Gas prices in Europe broke a record again on Tuesday (12/21/2021) on the first day of winter, driven by severe cold and geopolitical tensions between Russia – a key supplier – and consumer countries.

“European natural gas continues its inexorable rise,” Deutsche Bank analysts found, due to temperatures that continue to drop, and the fact that the Russian giant Gazprom did not reserve additional capacity in January for gas that transits Ukraine.

The European benchmark price, the Dutch TTF, gained more than 22% on Tuesday to settle at 180,267 euros per megawatt hour, after peaking at 187,785 euros shortly after 3:00 p.m. GMT.

British gas for January delivery also rose similarly, closing at 451.72 pound cents per therm (a unit of measure of heat), after hitting a high of 470.83 pound cents. they are almost ten times higher than at the beginning of the year.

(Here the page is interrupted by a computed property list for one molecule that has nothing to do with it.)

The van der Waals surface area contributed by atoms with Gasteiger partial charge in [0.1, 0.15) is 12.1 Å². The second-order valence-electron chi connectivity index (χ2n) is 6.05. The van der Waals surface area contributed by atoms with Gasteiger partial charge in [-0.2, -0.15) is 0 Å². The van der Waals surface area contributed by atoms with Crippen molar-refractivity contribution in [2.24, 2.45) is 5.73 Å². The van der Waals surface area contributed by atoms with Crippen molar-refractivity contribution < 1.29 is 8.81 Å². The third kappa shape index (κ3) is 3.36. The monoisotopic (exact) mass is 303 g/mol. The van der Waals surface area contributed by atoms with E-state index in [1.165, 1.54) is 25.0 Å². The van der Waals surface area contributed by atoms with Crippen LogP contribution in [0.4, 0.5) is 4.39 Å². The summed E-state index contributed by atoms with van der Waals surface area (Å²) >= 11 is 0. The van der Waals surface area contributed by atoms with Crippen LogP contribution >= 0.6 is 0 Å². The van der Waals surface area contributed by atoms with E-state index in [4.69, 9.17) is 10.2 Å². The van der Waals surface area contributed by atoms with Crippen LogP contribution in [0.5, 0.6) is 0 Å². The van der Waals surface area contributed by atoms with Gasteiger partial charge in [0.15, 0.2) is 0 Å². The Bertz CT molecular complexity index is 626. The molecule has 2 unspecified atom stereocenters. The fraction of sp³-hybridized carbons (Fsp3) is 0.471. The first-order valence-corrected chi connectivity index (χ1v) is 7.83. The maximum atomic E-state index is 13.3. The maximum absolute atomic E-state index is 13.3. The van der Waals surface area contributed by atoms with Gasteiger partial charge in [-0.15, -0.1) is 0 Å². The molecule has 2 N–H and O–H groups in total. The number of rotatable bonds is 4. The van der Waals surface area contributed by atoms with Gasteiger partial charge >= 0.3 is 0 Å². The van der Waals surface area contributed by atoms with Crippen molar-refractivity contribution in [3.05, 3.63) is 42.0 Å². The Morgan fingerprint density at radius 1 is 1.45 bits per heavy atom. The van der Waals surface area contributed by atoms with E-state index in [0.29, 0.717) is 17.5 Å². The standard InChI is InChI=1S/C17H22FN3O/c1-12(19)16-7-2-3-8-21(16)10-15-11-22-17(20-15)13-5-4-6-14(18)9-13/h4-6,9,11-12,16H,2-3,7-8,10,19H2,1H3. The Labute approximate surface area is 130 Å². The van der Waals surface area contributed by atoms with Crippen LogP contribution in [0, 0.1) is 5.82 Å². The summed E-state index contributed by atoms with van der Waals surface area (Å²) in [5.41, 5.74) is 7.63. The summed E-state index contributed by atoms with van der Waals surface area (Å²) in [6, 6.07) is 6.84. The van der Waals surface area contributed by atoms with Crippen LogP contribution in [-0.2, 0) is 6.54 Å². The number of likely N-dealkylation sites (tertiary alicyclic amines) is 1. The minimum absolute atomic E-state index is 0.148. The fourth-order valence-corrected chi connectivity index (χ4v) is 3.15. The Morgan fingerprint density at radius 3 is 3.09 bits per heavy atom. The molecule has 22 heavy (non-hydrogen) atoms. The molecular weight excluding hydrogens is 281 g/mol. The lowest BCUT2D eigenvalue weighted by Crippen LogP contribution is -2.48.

For some analysts, this level of prices reflects strong demand as temperatures drop and fears about supply grow, since a third of the gas comes from Russia.

When there is an upsurge in tensions on the border in Russia and Ukraine, prices rise, explained several experts in this market.

Russian President Vladimir Putin warned on Tuesday that Russia is prepared to respond with “military and technical measures” to what he called unfriendly actions by Western countries, accusing Moscow of increasing its contingent on the border with Ukraine. , with a view to a possible military operation, an accusation that Russia denies.

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